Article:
Etta Baker - Fingerpicking the Piedmont Blues

When we first heard that Homespun Music had a new Etta Baker video out we couldn't wait to see and hear it. The folks at Homespun have been producing the finest quality music instruction materials for thirty years now, and we knew that they were just the right folks to capture the spirit of Etta Baker and her music. At $29.95 , the video is quite a bargain , and you'll be certain to listen many times. It truly is a "must have" addition to the blues and traditional music enthusiast's library. You can order the video (and lots of other great music stuff) directly from Homespun. They aren't on the web yet, but they've got one of those nifty toll-free numbers that works just fine for getting a catalog. Call them up at 1-800-338-2727

Etta BakerFew performers can rightfully lay claim to "living legend" status, but for Etta Baker there is no doubt about it. She's been playing the Piedmont blues for 80 years now, and she just keeps getting better. Her father taught her to play as a child, and through Etta we can step back in time and listen to the roots of traditional Southern Appalachian music. Etta first gained a widespread following among folk enthusiasts in the 50's as a result of her songs on the "Traditional Music of the Southern Appalachians," collection. Her relaxed and simple style are certainly a reflection of her familiarity with and love of the music she plays. She could easily be called "Queen" of the Piedmont blues, because she has a grace and graciousness rarely seen. Between Doc Watson and Etta Baker, North Carolinians have an incredible living history of the music of our region. We should consider ourselves most fortunate to be able to experience firsthand the music of these great performers.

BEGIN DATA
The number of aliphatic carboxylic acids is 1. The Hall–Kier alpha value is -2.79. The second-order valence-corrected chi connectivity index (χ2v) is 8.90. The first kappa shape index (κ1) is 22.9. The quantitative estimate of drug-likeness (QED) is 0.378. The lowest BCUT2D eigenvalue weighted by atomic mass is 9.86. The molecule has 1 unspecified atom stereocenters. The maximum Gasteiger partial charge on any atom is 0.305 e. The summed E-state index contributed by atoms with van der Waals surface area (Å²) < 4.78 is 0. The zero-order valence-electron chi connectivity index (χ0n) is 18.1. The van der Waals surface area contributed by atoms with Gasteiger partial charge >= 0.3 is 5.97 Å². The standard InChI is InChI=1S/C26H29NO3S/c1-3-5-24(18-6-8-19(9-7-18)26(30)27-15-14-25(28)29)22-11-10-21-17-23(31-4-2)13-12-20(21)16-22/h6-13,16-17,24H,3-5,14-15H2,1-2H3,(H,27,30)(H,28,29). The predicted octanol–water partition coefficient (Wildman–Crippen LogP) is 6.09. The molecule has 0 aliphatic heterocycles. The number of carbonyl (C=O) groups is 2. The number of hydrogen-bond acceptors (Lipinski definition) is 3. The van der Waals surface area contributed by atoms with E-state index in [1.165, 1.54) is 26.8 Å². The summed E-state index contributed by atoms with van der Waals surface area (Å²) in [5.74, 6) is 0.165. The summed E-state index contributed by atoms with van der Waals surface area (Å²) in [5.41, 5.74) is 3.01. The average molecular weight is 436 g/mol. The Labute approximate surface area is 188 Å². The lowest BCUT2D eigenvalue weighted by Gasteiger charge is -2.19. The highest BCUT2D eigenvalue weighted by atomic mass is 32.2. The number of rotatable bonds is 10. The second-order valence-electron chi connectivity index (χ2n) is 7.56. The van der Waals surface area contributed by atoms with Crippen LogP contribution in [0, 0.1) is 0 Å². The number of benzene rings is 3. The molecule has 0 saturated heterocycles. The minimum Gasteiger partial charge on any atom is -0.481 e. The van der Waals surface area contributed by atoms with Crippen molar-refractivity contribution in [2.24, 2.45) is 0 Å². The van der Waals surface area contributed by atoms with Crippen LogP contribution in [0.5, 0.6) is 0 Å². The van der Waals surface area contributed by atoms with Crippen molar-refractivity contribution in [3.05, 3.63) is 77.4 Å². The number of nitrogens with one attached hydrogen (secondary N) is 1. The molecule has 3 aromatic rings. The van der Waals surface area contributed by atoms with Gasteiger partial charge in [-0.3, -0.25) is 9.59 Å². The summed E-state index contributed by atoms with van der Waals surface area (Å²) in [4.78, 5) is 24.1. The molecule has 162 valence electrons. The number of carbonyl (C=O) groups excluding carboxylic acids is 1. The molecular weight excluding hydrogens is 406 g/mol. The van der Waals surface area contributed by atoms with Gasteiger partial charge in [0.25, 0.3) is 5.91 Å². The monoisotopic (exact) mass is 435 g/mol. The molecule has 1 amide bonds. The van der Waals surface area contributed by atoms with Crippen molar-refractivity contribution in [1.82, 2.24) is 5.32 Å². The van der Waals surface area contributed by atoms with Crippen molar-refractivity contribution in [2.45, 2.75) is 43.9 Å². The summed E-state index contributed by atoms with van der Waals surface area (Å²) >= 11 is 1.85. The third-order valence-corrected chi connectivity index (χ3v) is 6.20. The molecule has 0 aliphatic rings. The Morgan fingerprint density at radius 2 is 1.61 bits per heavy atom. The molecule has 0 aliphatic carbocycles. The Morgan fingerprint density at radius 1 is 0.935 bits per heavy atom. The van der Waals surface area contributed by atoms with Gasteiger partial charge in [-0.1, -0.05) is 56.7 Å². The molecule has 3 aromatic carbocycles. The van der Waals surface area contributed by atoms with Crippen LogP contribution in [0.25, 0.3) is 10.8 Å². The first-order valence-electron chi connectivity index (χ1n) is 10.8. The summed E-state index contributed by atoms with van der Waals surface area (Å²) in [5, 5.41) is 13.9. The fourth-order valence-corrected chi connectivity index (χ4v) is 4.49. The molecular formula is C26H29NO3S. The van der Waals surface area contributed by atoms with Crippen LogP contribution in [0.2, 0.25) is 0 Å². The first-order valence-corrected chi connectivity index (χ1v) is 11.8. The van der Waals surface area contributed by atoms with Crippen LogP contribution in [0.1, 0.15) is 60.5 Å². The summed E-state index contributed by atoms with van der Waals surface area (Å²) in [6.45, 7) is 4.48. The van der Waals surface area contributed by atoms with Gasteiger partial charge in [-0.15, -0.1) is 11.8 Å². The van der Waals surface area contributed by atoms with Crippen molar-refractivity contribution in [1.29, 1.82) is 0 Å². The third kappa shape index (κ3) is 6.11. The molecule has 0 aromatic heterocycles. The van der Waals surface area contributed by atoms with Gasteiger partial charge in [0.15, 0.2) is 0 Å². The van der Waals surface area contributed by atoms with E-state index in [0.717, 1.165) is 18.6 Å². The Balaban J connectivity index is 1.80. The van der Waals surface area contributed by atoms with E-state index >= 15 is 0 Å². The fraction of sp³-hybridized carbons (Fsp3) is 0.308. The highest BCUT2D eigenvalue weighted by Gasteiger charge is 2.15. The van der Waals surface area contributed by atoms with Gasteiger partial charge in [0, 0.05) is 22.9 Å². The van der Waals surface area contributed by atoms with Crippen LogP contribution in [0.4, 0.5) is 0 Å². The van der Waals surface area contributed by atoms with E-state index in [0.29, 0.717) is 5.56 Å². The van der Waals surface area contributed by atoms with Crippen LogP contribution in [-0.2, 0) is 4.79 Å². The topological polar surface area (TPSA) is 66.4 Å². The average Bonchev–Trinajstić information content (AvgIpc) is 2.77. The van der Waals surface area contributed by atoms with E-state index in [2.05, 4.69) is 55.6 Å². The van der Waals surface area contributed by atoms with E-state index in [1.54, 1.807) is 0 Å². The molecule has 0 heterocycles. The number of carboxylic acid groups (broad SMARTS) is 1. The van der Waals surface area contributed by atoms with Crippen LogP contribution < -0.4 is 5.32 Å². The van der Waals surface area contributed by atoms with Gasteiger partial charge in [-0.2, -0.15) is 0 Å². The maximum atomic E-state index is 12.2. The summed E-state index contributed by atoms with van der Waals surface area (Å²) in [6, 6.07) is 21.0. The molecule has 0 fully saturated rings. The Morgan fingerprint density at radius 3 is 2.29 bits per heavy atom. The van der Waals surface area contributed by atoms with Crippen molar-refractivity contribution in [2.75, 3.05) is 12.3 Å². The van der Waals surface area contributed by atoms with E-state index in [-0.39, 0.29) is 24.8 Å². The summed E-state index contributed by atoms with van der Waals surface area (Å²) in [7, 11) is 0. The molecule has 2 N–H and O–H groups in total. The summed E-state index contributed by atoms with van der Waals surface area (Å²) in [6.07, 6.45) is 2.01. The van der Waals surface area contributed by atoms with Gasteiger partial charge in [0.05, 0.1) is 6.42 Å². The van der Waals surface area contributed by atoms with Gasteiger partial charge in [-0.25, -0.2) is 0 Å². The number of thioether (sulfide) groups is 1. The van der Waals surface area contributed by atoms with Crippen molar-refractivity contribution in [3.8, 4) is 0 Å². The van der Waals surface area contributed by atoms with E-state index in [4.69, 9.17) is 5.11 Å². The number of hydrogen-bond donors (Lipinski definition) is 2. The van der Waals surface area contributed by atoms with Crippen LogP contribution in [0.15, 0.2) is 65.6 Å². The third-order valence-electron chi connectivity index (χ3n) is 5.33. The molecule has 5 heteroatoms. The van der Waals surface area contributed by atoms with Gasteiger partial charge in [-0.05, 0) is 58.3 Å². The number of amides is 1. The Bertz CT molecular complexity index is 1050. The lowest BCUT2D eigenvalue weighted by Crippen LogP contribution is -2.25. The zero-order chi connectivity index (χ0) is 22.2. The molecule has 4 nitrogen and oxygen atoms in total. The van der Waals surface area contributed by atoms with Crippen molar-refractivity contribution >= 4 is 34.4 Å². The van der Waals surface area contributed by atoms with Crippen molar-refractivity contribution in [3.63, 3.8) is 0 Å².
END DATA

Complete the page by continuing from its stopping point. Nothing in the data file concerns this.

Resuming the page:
Happy Traum of Homespun Music first learned of Etta when he purchased "Traditional Music of the Southern Appalachians," at a Greenwich Village yard sale in the early sixties. He eagerly transcribed two of the tunes for his first book. It must surely have been a thrill for him to come to North Carolina thirty years later to produce "The Fingerpicking Blues of Etta Baker" video. The video is both a wonderful conversation with a master performer and a very personal lesson in the intricacies of her stylings and improvisations. Wayne Martin is the host for the lesson, and his relaxed manner and keen eye are a good match with Etta's playing. He reaches into the song and picks out the tricky parts, and then gets Etta to tell a story and explain the music , both techincally for the player, and historically for the fan.

Etta's many stories are the real treasure in this video, and allow us a rare insight into her musical experiences. Etta's playing is the living memory of simpler times and the love of her dad. At 83 years young Etta has been playing since she was 3 years old, taking lessons only from her father. Her lifetime of music is inspired by her dad, "I know that this (music) must be the very thing that I must do," she said to herself as a youngster, and so she has been doing it ever since.

Through tales about her son's bands, and her daughter's loving gift of a now vintage Gibson Les Paul in the fifties, Etta weaves a wonderful spell over her audience. Wayne Martin does an equally wonderful job of drawing out the details, without ever causing Etta to break stride. Etta plays some incredible old tunes including Dew Drop, where she gives a lesson on the "rolling hand," and Bully of the Town, another classic Etta learned form her dad. Dew Drop is a 4-finger roll, one of the first pieces she learned. Also on the video is the first blues song Etta ever heard her dad play Carolina Breakdown, a song he picked up on a trip to Virginia.

Etta - Goin down the road...

Etta plays Carolina Breakdown right out, and the memories it stirs in her come cleanly through the music straight into the listener. With an elegant rolling style, solid bass rthym with simple highlights, and crisply fingered details, Carolina Breakdown is the classic Piedmont blues. Etta picks cleanly and firmly, smiling during a pause in the middle which she later tells us was her daddy's "rest spell" while he danced the "shifting sands." If you close your eyes you'll swear you can hear him dancing on a dusty wooden floor.